Profits Rise Six-Fold for New National Bank

Officials at National Bank of Southern California said Tuesday that a strong market for commercial loans was the primary factor in the 23-month-old bank's nearly six-fold increase in profits for 1984.

Most new banks take at least two years to begin showing a profit and have only modest earnings, if any, at the end of their second years. But Santa Ana-based National posted earnings of $619,830 for 1984, up 475% from the $107,804 profit reported at the end of 1983, a year in which it operated for 11 1/2 months.

Total income for 1984 was $7.46 million, up 79% from $4.17 million in 1983.

For the fourth quarter of 1984, National reported earnings of $103,696, a 40.6% increase from the $73,776 profit reported in the same quarter a year earlier.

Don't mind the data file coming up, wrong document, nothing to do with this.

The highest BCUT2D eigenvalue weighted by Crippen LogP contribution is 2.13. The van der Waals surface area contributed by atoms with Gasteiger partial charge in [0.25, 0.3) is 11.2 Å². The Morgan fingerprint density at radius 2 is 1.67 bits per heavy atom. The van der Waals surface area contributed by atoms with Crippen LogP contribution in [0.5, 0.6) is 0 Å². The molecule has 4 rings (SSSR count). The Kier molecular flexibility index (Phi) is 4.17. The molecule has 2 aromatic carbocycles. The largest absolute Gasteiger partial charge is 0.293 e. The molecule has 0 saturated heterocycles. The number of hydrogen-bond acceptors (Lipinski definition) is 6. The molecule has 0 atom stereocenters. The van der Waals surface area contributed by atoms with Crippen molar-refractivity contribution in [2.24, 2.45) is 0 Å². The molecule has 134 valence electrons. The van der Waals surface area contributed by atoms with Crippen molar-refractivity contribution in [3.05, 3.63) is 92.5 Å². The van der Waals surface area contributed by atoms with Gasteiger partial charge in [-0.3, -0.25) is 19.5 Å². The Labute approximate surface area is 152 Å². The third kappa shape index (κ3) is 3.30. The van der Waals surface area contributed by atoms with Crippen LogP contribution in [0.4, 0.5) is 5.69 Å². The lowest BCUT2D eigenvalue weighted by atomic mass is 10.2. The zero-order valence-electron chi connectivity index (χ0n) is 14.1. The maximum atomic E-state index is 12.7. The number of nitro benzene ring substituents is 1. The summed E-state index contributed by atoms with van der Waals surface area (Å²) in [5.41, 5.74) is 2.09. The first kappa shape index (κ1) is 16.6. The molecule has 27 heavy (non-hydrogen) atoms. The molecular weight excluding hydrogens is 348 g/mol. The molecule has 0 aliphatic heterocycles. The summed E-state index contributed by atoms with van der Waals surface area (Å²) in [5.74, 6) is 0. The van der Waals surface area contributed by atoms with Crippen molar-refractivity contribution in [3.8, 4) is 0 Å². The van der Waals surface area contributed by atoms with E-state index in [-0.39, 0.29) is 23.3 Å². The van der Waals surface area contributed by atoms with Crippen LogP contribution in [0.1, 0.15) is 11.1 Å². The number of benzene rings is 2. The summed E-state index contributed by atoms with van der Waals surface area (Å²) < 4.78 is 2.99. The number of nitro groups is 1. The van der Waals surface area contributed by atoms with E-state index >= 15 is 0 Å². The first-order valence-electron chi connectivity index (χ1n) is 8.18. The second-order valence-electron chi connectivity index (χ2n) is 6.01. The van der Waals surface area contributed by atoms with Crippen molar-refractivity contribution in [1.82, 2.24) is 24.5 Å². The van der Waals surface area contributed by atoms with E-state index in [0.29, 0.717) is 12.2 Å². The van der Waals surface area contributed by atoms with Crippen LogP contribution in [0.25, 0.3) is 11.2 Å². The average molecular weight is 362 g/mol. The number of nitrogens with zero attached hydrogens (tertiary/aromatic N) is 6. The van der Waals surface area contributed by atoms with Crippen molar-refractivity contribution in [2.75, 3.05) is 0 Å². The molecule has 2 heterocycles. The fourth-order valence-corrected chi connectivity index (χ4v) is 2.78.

The bank's fourth-quarter revenue totaled $2.2 million, a 215% increase from the $696,999 in gross revenue reported for the last three months of 1983.

National said its assets as of Dec. 31, 1984, were $70.4 million, up 17.5% from $59.9 million at the end of 1983. The bank's deposits totaled $61.1 million on Dec. 31, 18.7% better than the $51.5 million reported a year earlier.

National's loan portfolio of $44.5 million at the end of 1984 included $34 million in commercial loans, $5.8 million in real estate mortgage and construction loans and $4.7 million in consumer installment loans.

It represented a 17% increase from the 1983 year-end total of $38 million, which included $30.4 million in commercial loans, $5.2 million in real estate loans and $2.3 million in consumer loans.

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